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Create networkx graphs from OpenStreetMap data
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Paul Rosenzweig
Latest commit 4f8e646 Mar 3, 2016

README.md

osmgraph

Create networkx graphs from OpenStreetMap (OSM) data. osmgraph uses imposm-parser for parsing OpenStreetMap XML (including bz2) and PBF files and osmqa-parser for parsing OSM QA tiles.

Usage

>>> import osmgraph
>>> g = osmgraph.parse_file(filename)

Install osmqa-parser to import a graph from a vector tile. Read the documentation to understand the caveats associated with forming a network from OSM QA tiles.

### Load data from mbtiles or other source
>>> g = osmgraph.parse_qa_tile(x, y, zoom, data)

Graph Structure

osmgraph parses OSM data to create a networkx directed graph. OSM nodes correspond directly to the nodes in the directed graph. The OSM tags become attributes of the node. Additionally osmgraph adds a coordinate attribute containing the (lon, lat) tuple of the node's coordinates.

For example:

g = osmgraph.parse_file('boston_massachusetts.osm.bz2')

Given the following XML node:

  <node id="665539692" lat="42.3971185" lon="-71.0207486" version="2" timestamp="2014-06-25T04:45:25Z" changeset="23135192" uid="422979" user="Parcanman">
    <tag k="railway" v="level_crossing"/>
  </node>
>>> g.node[665539692]
{'coordinate': (-71.0207486, 42.3971185), 'railway': 'level_crossing'}

Similarly, the nodes comprising an OSM way form the graph's edges. The way's attributes are duplicated across the edges. For example, given the following XML way:

  <way id="8636532" version="13" timestamp="2011-01-14T00:47:46Z" changeset="6963395" uid="381909" user="JessAk71">
    <nd ref="61448456"/>
    <nd ref="1102764005"/>
    <nd ref="1099120555"/>
    <nd ref="1099120556"/>
    <nd ref="61420229"/>
    <nd ref="61420222"/>
    <nd ref="61420249"/>
    <nd ref="61420207"/>
    <nd ref="61420214"/>
    <nd ref="643774918"/>
    <tag k="name" v="North Washington Street"/>
    <tag k="width" v="30.2"/>
    <tag k="oneway" v="yes"/>
    <tag k="source" v="massgis_import_v0.1_20071008193615"/>
    <tag k="highway" v="primary"/>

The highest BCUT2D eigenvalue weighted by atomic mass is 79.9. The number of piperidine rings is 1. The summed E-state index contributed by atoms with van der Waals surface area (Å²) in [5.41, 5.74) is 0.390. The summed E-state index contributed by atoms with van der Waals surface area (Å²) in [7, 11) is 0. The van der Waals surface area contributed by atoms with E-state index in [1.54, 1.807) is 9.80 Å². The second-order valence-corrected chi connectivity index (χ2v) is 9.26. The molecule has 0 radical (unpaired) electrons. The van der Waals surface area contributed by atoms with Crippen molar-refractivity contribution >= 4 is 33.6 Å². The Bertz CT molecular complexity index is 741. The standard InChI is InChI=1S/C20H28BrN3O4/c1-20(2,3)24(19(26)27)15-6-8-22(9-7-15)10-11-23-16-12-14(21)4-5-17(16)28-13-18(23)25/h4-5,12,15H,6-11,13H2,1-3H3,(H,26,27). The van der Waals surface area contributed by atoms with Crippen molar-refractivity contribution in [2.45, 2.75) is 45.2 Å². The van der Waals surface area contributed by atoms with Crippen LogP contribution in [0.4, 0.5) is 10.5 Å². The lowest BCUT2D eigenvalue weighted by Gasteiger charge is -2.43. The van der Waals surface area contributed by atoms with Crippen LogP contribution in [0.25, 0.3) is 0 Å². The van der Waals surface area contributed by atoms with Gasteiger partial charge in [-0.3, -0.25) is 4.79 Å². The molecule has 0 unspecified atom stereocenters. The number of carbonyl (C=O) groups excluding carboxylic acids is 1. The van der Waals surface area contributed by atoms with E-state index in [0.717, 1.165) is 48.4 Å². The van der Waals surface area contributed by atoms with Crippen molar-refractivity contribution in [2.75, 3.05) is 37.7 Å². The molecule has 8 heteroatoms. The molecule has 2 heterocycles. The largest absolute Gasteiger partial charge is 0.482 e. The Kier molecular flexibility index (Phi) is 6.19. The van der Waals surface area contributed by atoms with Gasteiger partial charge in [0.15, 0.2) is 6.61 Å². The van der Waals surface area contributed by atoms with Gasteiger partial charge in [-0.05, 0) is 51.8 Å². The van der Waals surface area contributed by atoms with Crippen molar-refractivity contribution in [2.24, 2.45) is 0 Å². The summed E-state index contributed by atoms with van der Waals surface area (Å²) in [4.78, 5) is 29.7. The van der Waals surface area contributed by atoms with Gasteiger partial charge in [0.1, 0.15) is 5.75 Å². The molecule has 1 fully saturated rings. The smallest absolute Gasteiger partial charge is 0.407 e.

<tag k="condition" v="fair"/>
    <tag k="attribution" v="Office of Geographic and Environmental Information (MassGIS)"/>
    <tag k="massgis:way_id" v="134349"/>
  </way>
>>> g[61448456][1102764005]
{'attribution': 'Office of Geographic and Environmental Information (MassGIS)',
 'condition': 'fair',
 'highway': 'primary',
 'massgis:way_id': '134349',
 'name': 'North Washington Street',
 'oneway': 'yes',
 'source': 'massgis_import_v0.1_20071008193615',
 'width': '30.2'}

Ways that are not oneway roads will have edges in both directions.

Notes

osmgraph loads the entire graph in memory. You should be careful how much data is being loaded. All parsing functions accept a ways_tag_filter and nodes_tag_filter arguments. These are functions that accept a dictionary of node or way tags. They should manipulate the dictionary in place to drop unused tags.

For example, if we only care about nodes containing a traffic light.

def traffic_lights_filter(tags):
    if tags.get('highway') != 'traffic_signals':
        tags.clear()

g = osmgraph.parse_file(filename, nodes_tag_filter=traffic_lights_filter)

Example: Build a Cheapo Router

Parse some OSM data, add a length property to each edge using geog, use networkx's builtin shortest path algorithm to find the shortest path between two nodes, use geojsonio.py to show the line on geojson.io

import geog
import networkx as nx
import osmgraph

# By default any way with a highway tag will be loaded
g = osmgraph.parse_file('boston_massachusetts.osm.bz2')  # or .osm or .pbf
for n1, n2 in g.edges_iter():
    c1, c2 = osmgraph.tools.coordinates(g, (n1, n2))   
    g[n1][n2]['length'] = geog.distance(c1, c2)


import random
start = random.choice(g.nodes())
end = random.choice(g.nodes())
path = nx.shortest_path(g, start, end, 'length')
coords = osmgraph.tools.coordinates(g, path)

# Find the sequence of roads to get from start to end
edge_names = [g[n1][n2].get('name') for n1, n2 in osmgraph.tools.pairwise(path)]
import itertools
names = [k for k, v in itertools.groupby(edge_names)]
print(names)
     ['North Harvard Street',
      'Franklin Street',
      'Lincoln Street',
      None,
      'Cambridge Street',
      'Gordon Street',
      'Warren Street',
      'Commonwealth Avenue']

# Visualize the path using geojsonio.py
import geojsonio
import json
geojsonio.display(json.dumps({'type': 'LineString', 'coordinates': coords}))

Route Line

See Also

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